As a response to the COVID-19 pandemic, many governments have introduced steps such as spatial distancing and "staying at home" to curb its spread and impact. The fear resulting from the disease, the 'lockdown' situation, high levels of uncertainty regarding the future, and financial insecurity raise the level of stress, anxiety, and depression experienced by people all around the world. Psychoactive substances and other reinforcing behaviors (e.g., gambling, video gaming, watching pornography) are often used to reduce stress and anxiety and/or to alleviate depressed mood. The tendency to use such substances and engage in such behaviors in an excessive manner as putative coping strategies in crises like the COVID-19 pandemic is considerable. Moreover, the importance of information and communications technology (ICT) is even higher in the present crisis than usual. ICT has been crucial in keeping parts of the economy going, allowing large groups of people to work and study from home, enhancing social connectedness, providing greatly needed entertainment, etc. Although for the vast majority ICT use is adaptive and should not be pathologized, a subgroup of vulnerable individuals are at risk of developing problematic usage patterns. The present consensus guidance discusses these risks and makes some practical recommendations that may help diminish them.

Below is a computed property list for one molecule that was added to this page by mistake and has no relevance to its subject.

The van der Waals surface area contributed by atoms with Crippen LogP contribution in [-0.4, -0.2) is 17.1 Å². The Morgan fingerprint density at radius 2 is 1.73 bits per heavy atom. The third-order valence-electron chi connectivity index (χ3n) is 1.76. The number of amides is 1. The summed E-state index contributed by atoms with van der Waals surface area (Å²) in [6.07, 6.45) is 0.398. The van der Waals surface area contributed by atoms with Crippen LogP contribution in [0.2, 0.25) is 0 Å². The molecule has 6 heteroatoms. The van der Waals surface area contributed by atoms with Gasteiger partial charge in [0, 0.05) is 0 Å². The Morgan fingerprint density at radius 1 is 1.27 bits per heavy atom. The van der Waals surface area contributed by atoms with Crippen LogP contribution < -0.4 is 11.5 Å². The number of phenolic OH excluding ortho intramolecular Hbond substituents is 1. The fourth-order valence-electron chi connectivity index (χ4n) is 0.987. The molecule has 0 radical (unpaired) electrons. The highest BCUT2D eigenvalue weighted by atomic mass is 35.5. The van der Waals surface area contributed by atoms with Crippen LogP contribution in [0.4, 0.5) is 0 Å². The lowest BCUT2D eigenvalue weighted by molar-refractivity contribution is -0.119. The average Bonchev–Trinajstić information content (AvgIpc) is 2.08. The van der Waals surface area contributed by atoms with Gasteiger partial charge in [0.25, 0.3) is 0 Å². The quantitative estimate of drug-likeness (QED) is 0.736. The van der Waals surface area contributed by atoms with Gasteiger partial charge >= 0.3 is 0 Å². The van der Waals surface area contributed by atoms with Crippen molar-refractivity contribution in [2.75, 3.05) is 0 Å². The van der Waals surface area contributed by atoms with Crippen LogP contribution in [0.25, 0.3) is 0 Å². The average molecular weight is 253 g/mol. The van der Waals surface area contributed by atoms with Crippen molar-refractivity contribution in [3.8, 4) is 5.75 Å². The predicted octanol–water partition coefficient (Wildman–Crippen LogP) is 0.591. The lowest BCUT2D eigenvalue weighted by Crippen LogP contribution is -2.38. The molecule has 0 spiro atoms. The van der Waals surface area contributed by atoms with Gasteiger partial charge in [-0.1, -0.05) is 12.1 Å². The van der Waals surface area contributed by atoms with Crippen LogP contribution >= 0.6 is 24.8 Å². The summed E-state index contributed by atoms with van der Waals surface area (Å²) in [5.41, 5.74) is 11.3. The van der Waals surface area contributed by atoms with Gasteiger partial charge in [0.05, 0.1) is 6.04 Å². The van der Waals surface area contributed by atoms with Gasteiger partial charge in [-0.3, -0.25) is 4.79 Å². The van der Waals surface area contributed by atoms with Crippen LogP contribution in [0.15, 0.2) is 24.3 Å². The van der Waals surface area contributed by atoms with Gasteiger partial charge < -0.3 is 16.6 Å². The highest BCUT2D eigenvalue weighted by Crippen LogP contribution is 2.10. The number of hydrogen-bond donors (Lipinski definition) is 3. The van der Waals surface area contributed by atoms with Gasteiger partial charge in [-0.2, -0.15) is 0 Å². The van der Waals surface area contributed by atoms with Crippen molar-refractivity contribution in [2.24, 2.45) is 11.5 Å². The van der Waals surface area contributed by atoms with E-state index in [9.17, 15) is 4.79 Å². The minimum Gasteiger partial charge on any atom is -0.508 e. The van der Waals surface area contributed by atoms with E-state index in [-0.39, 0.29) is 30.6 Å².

Subject(s)
Adaptation, Psychological , Anxiety/psychology , Coronavirus Infections/psychology , Depression/psychology , Internet/statistics & numerical data , Pneumonia, Viral/psychology , Anxiety Disorders , Betacoronavirus , COVID-19 , Consensus , Coronavirus Infections/epidemiology , Humans , Pandemics , Pneumonia, Viral/epidemiology , SARS-CoV-2 , Video Games